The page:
For the past few months, we’ve been tracking the presidential race through a website called electionbettingodds.com. The website, put together by FOX News’ John Stossel, aggregates betting odds on the election and calculates an implied probability of a certain event happening. For example, if two people are betting that Hillary Clinton will become president for every one betting on Donald Trump, there’s an implied 66.6 percent chance of a Hillary victory (two to one odds).
Since he clinched the nomination (well, at least until or unless something crazy happens next week at the convention), the betting odds heavily favored Trump selecting Jeff Sessions or Newt Gingrich as his vice presidet. But all of a sudden, Mike Pence went from having practically no one putting money behind him, to an implied 59.3 percent chance of being selected in the course of two days. So what happened? As The Hill Reports:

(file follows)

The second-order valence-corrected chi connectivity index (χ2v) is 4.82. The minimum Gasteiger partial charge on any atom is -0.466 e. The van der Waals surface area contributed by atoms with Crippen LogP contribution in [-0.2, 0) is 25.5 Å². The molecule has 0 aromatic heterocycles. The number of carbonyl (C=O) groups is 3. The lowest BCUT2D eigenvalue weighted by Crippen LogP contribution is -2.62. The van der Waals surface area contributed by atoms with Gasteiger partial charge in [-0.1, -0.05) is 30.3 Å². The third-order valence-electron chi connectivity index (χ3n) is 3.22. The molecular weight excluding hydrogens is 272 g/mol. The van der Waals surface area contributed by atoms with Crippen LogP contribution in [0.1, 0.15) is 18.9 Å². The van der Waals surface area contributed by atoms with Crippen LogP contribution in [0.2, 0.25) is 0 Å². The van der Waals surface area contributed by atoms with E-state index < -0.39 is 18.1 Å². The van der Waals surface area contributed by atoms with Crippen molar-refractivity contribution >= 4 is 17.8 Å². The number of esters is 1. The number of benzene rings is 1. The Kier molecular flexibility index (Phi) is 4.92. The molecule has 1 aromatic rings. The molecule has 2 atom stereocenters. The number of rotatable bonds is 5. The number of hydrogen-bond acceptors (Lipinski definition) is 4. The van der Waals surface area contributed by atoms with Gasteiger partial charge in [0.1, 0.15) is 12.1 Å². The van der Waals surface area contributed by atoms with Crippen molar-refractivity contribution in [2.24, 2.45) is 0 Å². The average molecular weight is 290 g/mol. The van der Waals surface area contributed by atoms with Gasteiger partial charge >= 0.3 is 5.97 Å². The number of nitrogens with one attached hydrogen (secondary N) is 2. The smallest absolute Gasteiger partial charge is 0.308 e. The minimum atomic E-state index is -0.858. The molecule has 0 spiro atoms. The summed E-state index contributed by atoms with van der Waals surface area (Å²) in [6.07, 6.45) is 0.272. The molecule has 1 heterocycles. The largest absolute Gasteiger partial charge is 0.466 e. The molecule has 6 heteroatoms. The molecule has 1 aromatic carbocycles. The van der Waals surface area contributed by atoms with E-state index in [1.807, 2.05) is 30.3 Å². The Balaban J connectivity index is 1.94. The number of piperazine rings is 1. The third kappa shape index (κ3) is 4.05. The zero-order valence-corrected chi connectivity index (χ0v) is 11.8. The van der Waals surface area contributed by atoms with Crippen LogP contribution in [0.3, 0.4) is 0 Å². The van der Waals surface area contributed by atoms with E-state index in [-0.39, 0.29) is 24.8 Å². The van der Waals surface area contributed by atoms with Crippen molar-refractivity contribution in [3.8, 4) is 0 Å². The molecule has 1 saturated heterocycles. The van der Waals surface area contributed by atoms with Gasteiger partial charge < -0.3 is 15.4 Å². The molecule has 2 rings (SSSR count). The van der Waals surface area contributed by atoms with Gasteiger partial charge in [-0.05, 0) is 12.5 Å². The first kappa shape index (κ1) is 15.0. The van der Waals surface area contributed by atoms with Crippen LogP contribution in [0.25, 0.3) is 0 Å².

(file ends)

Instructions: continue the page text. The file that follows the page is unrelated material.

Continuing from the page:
A Donald Trump campaign stop in Indiana scheduled for Tuesday is raising speculation that the presumptive Republican presidential nominee will announce Gov. Mike Pence as his running mate.
The Washington Times reported Sunday evening that Pence has a “95 percent probability” of being Trump’s choice, according to sources close to the campaign and to the governor.
The first-term Indiana governor’s name has surfaced in recent weeks as a contender for the position. Pence tepidly endorsed Sen. Ted Cruz of Texas before the state’s May primary but later backed Trump, praising the chance to “take a new direction” in Washington.
“The kind of leadership that I truly do believe, to borrow a phrase, will make America great again,” Pence said during a Thursday campaign stop, according to The Associated Press.
Others said to be under consideration for vice president are former Speaker Newt Gingrich, New Jersey Gov. Chris Christie and Sen. Jeff Sessions of Alabama.
Trump has said he will make an announcement before the Republican National Convention, which begins on July 18. Pence, who is seeking reelection to a second term as governor, would have to withdraw from that contest by noon on July 15 if he’s going to run as Trump’s vice president.
According to CNN, Gingrich is still “actively lobbying” to be Trump’s VP, so he could still have a shot. Though according to this report, his odds are just south of five percent.
[Note: This post was authored by Matt Palumbo. Follow him on Twitter @MattPalumbo12]